Just when the line up for the Sainsbury’s Anniversary Games didn’t look like it could get much better, it did.
The fastest man in history Usain Bolt has confirmed he will return to the Olympic Stadium in London three years after his last appearance in England.
Six-time Olympic champion Bolt is not much of a familiar figure when it comes to many of the big meets in the UK due to the high taxation on potential winnings, however, due to a tax exemption for the Anniversary Games, Bolt will compete a world-class field.
The last time Bolt ran an individual event in Britain at the Olympic Games of 2012, here is what happened:
The tax rules for non-resident athletes competing in the UK state that Her Majesty’s Revenue and Customs (HMRC) taxes the earnings of overseas athletes from appearance fees and prize money at 50 per cent and also on a proportion of their global endorsement income.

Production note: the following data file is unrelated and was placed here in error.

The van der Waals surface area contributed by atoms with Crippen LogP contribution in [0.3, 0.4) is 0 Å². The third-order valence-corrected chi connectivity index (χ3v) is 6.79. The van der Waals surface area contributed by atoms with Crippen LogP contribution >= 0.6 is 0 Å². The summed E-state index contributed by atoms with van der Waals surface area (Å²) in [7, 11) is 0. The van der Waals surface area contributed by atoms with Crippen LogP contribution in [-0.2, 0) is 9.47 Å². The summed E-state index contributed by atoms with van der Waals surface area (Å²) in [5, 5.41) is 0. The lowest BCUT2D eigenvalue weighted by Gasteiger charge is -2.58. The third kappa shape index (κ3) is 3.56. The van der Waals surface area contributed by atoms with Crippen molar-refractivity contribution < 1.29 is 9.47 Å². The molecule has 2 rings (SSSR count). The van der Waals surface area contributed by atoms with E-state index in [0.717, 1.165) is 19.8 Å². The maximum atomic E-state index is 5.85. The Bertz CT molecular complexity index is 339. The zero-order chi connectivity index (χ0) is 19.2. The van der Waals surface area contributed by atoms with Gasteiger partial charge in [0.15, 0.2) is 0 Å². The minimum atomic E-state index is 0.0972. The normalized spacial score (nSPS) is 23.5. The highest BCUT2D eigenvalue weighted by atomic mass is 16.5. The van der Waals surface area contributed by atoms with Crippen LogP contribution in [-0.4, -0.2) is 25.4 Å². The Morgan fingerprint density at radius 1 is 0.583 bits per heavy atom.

Put simply, the number of days a foreign athlete spends training and competing in Britain in a year is divided by the total number of days the athlete trains and competes around the world. HMRC then uses the figure to calculate the percentage of global income that is taxable.
So, for example, if an athlete spends ten per cent of the year training and competing in Great Britain, then ten per cent of their worldwide endorsement income is taxable.
The reason that we saw the Jamaican compete in his country’s 4x100m relay team at last summer’s Commonwealth Games was due to the Glasgow Commonwealth Games being exempt from tax rules, along with 2012 London Olympic and Paralympic Games and the Champions League finals of 2011 and 2013 at Wembley Stadium.
With the Sainsbury’s Anniversary Games to be added to the list of events exempt from tax rules, it will hopefully bring more of the world’s best athletes to the UK.